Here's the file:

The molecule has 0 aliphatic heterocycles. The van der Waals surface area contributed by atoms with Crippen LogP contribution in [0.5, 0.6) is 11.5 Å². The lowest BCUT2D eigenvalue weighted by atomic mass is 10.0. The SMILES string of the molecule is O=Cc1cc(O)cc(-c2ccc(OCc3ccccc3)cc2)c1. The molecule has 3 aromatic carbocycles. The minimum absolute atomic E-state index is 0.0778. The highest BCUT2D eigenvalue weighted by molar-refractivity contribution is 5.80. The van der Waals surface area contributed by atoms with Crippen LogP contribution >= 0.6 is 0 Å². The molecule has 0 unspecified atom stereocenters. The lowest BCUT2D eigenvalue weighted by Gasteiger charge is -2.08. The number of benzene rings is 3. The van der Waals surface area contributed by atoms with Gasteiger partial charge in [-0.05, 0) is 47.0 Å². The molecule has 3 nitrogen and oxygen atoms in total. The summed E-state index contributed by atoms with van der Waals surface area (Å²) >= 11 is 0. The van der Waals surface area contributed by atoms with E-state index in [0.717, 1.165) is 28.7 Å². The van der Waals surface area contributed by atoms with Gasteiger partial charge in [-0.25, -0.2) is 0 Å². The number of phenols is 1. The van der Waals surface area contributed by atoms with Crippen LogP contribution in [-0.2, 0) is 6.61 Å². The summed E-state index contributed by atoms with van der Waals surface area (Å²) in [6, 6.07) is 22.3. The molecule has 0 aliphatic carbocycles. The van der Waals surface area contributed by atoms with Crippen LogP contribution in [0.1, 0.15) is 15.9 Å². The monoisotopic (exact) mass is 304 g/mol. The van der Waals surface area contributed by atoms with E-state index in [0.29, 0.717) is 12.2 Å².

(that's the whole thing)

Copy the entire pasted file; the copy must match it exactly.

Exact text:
The molecule has 0 aliphatic heterocycles. The van der Waals surface area contributed by atoms with Crippen LogP contribution in [0.5, 0.6) is 11.5 Å². The lowest BCUT2D eigenvalue weighted by atomic mass is 10.0. The SMILES string of the molecule is O=Cc1cc(O)cc(-c2ccc(OCc3ccccc3)cc2)c1. The molecule has 3 aromatic carbocycles. The minimum absolute atomic E-state index is 0.0778. The highest BCUT2D eigenvalue weighted by molar-refractivity contribution is 5.80. The van der Waals surface area contributed by atoms with Crippen LogP contribution >= 0.6 is 0 Å². The molecule has 0 unspecified atom stereocenters. The lowest BCUT2D eigenvalue weighted by Gasteiger charge is -2.08. The number of benzene rings is 3. The van der Waals surface area contributed by atoms with Gasteiger partial charge in [-0.05, 0) is 47.0 Å². The molecule has 3 nitrogen and oxygen atoms in total. The summed E-state index contributed by atoms with van der Waals surface area (Å²) >= 11 is 0. The van der Waals surface area contributed by atoms with E-state index in [0.717, 1.165) is 28.7 Å². The van der Waals surface area contributed by atoms with Gasteiger partial charge in [-0.25, -0.2) is 0 Å². The number of phenols is 1. The van der Waals surface area contributed by atoms with Crippen LogP contribution in [-0.2, 0) is 6.61 Å². The summed E-state index contributed by atoms with van der Waals surface area (Å²) in [6, 6.07) is 22.3. The molecule has 0 aliphatic carbocycles. The van der Waals surface area contributed by atoms with Crippen LogP contribution in [0.1, 0.15) is 15.9 Å². The monoisotopic (exact) mass is 304 g/mol. The van der Waals surface area contributed by atoms with E-state index in [0.29, 0.717) is 12.2 Å².